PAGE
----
Installation didn’t cost the city a dime, Teufel said, but since the chargers didn’t have a working payment system in place yet, the city agreed to pay for all electricity consumption from the new chargers for the first year of operation. That meant free charging for EV drivers, at least in the beginning.
“They’re located in our downtown area, and at the time we were really focused on a lot of revitalization,” Teufel said. “We wanted to make sure that anybody who was coming here had the ability to charge up while they were shopping and doing anything else.”
Pleasant Hill isn’t the only small Missouri town that has devoted resources to downtown revitalization efforts in recent years, and electric vehicle chargers could become a part of that trend as they become more and more symbolic of a forward-looking city.
The location consists of three stations with two plugs each, providing six total chargers. The chargers are connected to the grid, which was already powered by KCP&L. Teufel said that made for a “relatively seamless” installation.
Pleasant Hill’s proximity to Kansas City gave it a unique opportunity to implement electric vehicle charging infrastructure, but that isn’t the case everywhere. Data show that small towns are not exactly jumping at the chance to install these chargers, and without convenient opportunities like that of Pleasant Hill, additional small town installations could dwindle.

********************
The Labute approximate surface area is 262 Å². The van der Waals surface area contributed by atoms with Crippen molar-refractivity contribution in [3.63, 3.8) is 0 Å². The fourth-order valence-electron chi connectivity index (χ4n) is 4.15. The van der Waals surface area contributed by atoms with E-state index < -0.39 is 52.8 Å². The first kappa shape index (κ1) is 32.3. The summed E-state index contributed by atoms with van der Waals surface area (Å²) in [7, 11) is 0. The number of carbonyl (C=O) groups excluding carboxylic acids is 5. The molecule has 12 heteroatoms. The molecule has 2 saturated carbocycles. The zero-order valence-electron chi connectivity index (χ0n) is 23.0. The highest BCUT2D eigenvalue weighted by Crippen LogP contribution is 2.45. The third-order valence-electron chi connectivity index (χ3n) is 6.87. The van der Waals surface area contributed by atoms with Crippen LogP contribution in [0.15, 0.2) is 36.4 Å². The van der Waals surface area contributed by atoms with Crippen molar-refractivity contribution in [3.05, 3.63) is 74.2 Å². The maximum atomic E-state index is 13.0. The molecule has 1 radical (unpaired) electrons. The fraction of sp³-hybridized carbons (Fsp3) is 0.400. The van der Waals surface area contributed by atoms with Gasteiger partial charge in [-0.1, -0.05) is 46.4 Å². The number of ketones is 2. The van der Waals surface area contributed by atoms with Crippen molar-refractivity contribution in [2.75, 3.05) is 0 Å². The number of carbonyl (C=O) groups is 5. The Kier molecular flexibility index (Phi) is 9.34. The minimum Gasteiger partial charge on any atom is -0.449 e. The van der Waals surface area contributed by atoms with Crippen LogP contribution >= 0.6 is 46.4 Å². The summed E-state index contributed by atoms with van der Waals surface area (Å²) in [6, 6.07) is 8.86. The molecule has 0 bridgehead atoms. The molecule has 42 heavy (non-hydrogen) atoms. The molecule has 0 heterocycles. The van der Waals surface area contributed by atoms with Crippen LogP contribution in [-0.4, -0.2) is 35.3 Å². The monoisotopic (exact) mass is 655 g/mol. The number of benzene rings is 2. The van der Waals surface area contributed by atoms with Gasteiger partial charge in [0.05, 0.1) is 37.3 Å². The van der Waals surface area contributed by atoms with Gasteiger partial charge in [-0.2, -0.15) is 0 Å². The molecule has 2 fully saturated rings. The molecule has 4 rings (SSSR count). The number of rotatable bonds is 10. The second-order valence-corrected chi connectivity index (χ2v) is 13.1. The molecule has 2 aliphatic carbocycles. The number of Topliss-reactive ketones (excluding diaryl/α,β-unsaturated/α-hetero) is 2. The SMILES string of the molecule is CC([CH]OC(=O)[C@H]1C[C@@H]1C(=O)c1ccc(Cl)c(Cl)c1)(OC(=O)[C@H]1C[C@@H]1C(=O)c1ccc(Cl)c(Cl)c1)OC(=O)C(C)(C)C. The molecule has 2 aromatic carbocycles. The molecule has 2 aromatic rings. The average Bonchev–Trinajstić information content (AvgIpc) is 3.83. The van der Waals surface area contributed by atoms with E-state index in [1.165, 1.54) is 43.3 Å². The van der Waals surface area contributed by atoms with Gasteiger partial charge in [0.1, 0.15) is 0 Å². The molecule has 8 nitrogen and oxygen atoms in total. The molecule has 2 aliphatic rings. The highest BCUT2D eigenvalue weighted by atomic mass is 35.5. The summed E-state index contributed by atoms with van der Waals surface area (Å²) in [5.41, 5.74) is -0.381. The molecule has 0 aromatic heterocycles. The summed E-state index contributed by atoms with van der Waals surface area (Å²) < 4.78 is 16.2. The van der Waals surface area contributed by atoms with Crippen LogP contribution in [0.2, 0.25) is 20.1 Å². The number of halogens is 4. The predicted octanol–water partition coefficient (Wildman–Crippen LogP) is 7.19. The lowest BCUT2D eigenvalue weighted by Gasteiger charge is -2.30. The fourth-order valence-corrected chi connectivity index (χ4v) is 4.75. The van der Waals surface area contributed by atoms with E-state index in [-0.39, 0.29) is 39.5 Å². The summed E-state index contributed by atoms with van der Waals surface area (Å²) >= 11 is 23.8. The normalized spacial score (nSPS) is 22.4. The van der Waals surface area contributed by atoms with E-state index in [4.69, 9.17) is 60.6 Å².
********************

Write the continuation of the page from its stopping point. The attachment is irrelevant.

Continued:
The state of EV technology
“Batteries keep getting better,” according to Bloomberg’s annual electric vehicle outlook report, which notes that average battery energy density is increasing by 7% every year. A battery’s energy density is the amount of energy it can hold as a proportion of its weight.
The time it takes to charge an electric vehicle’s battery is also getting shorter, according to the report. Charging times vary depending on the battery and the level of charger used.
As of 2020, over 80% of public charging ports in the U.S. were Level 2, according to the Department of Energy. Level 2 chargers are common for home and workplace charging, and can provide a vehicle between 10 and 20 miles of range for every hour of charging.
More than 15% of public U.S. charging ports in 2020 were the highest level, commonly referred to as direct-current fast charging. These can provide between 60 and 80 miles of range with only 20 minutes of charging.
The country’s biggest auto manufacturers have also made commitments to the future of electric. General Motors aims to produce only electric vehicles by 2035, expanding its electric offerings and investing $27 billion over the next five years, according to the automaker.
Ford’s EV commitment — cue President Joe Biden saying “this sucker’s quick” after bolting off in the all-electric F-150 Lightning — consists of more than $30 billion in investments by 2025 and a promise to be 40% electric by 2030, the company said in May.
Cost to Missouri motorists
A gallon of gas in Missouri went for an average of $2.76 back in March, the last time the Department of Energy surveyed. Missouri’s average “eGallon” — the department’s way of measuring the cost of powering an EV with the electric equivalent of a gallon of gas — was priced far lower, at 85 cents.